“By then, I had been diagnosed with prostate cancer and had been talking to my doctors about surgery. My GP offered me the flu shot. I wasn’t comfortable with the idea of having an injection but he convinced me it was a good thing for me to do,” said David. “However, when the vaccines were offered on the island again, I couldn’t have one because I’d just had my flu jab so I went to Melbourne unvaccinated.”

David was preoccupied with thinking about his cancer and upcoming surgery when he arrived in Melbourne. “I had my blinkers on regarding the COVID-19 situation there. (Melbourne went into its fourth lockdown a few days after David arrived.) “I knew I would be in good hands in the hospital and would be recovering at my sister’s place in a bayside suburb. There were no COVID-19 cases in that part of the city at that stage,” he said.

“I got vaccinated when I came back to the island, though. It was easy to access the vaccine at the hospital here. My partner organised appointments for both of us. We didn’t have to wait and the staff were wonderful,” said David.

“Now, with the situation so much worse, I just cannot understand why people don’t get vaccinated. I think everybody should be,” he said. “Like my prostate, to not have it removed was a huge risk so having it out was a better option. It’s how I view the COVID-19 vaccination as well. It is simply a better option. With the situation now, it’s just so dangerous to not be vaccinated”.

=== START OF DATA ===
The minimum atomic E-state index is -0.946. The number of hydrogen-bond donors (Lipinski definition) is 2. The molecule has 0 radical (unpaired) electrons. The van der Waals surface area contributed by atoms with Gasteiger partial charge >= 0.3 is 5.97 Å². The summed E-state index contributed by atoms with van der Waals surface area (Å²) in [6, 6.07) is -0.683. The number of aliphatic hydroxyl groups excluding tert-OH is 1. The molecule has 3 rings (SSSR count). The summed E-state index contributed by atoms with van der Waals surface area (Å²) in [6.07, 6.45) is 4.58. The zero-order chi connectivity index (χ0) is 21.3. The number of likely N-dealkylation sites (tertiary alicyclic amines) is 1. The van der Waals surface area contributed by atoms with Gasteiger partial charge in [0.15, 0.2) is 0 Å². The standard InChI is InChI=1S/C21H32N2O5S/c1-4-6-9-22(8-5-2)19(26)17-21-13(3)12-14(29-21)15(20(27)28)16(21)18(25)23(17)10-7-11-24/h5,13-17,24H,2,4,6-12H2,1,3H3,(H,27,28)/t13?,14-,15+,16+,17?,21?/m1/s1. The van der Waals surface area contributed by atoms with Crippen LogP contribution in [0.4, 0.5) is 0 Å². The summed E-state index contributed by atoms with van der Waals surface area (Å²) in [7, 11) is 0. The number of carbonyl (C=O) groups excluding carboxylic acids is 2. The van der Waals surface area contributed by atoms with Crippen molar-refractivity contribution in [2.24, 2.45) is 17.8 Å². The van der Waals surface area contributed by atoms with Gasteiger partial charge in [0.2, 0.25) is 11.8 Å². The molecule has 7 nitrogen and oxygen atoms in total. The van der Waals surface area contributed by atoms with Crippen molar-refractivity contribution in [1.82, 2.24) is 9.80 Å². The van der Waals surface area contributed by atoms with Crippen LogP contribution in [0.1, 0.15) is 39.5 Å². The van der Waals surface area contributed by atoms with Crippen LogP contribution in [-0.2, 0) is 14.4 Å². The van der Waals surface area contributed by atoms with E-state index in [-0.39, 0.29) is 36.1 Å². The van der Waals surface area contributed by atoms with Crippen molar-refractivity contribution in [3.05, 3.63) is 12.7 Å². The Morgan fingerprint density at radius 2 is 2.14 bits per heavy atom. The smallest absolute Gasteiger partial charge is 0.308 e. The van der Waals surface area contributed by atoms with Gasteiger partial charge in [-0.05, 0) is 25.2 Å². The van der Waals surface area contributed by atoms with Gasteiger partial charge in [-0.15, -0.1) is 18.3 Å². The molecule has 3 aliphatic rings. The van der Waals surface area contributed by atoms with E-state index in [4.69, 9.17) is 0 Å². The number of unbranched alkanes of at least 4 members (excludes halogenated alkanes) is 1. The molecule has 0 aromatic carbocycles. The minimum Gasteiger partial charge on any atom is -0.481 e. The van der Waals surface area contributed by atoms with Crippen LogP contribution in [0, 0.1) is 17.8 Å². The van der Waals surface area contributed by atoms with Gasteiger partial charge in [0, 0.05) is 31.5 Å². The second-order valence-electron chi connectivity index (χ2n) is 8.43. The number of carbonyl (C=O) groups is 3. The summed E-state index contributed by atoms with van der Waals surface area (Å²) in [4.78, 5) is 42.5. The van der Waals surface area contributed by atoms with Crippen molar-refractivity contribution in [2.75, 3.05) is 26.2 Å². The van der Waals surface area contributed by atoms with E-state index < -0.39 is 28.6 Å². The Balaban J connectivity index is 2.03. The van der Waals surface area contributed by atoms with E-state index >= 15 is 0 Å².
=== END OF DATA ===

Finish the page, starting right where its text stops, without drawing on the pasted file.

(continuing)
David Dixon

David’s message to others in regional and remote areas

“That’s a no-brainer. It’s easy to think that, because of where we live, we are in a much better position to avoid COVID-19. However, we will be in contact with people who have it at some point. You can’t say that it won’t come,” said David. “You’ve got to bite the bullet and do it. Have it now.”

“Of course, the comparison is with all the other vaccinations in the past like polio. Back then, nobody said they weren’t going to be vaccinated, everyone just did it” he said. “I’d say, you’re not special because you are in a remote place. It will get you. Also, I think prevention is better than cure.”